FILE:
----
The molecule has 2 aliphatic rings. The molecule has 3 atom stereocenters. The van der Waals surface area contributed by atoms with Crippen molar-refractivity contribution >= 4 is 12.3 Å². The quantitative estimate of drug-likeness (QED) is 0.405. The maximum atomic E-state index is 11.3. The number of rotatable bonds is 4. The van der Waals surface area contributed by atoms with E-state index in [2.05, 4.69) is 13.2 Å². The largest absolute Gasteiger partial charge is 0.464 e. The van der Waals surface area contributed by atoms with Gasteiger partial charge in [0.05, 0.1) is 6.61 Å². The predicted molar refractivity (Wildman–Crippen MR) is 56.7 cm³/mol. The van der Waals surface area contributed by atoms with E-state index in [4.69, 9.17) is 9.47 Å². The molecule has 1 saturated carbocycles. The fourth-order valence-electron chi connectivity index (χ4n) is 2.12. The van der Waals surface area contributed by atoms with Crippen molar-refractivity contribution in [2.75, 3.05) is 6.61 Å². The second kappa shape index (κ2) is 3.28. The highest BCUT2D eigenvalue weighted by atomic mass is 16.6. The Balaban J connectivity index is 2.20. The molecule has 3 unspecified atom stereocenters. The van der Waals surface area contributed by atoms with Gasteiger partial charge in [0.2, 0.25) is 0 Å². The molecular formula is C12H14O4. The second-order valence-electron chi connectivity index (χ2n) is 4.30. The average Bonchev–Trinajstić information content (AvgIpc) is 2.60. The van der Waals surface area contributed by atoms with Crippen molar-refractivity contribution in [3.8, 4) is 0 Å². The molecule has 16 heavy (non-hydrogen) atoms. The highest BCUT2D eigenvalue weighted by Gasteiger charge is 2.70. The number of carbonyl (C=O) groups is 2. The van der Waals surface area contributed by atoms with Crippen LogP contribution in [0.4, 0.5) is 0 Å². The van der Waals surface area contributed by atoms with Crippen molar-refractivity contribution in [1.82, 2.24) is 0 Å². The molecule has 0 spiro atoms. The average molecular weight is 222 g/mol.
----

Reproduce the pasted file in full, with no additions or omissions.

The molecule has 2 aliphatic rings. The molecule has 3 atom stereocenters. The van der Waals surface area contributed by atoms with Crippen molar-refractivity contribution >= 4 is 12.3 Å². The quantitative estimate of drug-likeness (QED) is 0.405. The maximum atomic E-state index is 11.3. The number of rotatable bonds is 4. The van der Waals surface area contributed by atoms with E-state index in [2.05, 4.69) is 13.2 Å². The largest absolute Gasteiger partial charge is 0.464 e. The van der Waals surface area contributed by atoms with Gasteiger partial charge in [0.05, 0.1) is 6.61 Å². The predicted molar refractivity (Wildman–Crippen MR) is 56.7 cm³/mol. The van der Waals surface area contributed by atoms with E-state index in [4.69, 9.17) is 9.47 Å². The molecule has 1 saturated carbocycles. The fourth-order valence-electron chi connectivity index (χ4n) is 2.12. The van der Waals surface area contributed by atoms with Crippen molar-refractivity contribution in [2.75, 3.05) is 6.61 Å². The second kappa shape index (κ2) is 3.28. The highest BCUT2D eigenvalue weighted by atomic mass is 16.6. The Balaban J connectivity index is 2.20. The molecule has 3 unspecified atom stereocenters. The van der Waals surface area contributed by atoms with Gasteiger partial charge in [0.2, 0.25) is 0 Å². The molecular formula is C12H14O4. The second-order valence-electron chi connectivity index (χ2n) is 4.30. The average Bonchev–Trinajstić information content (AvgIpc) is 2.60. The van der Waals surface area contributed by atoms with Crippen molar-refractivity contribution in [3.8, 4) is 0 Å². The molecule has 16 heavy (non-hydrogen) atoms. The highest BCUT2D eigenvalue weighted by Gasteiger charge is 2.70. The number of carbonyl (C=O) groups is 2. The van der Waals surface area contributed by atoms with Crippen LogP contribution in [0.4, 0.5) is 0 Å². The van der Waals surface area contributed by atoms with Crippen molar-refractivity contribution in [1.82, 2.24) is 0 Å². The molecule has 0 spiro atoms. The average molecular weight is 222 g/mol.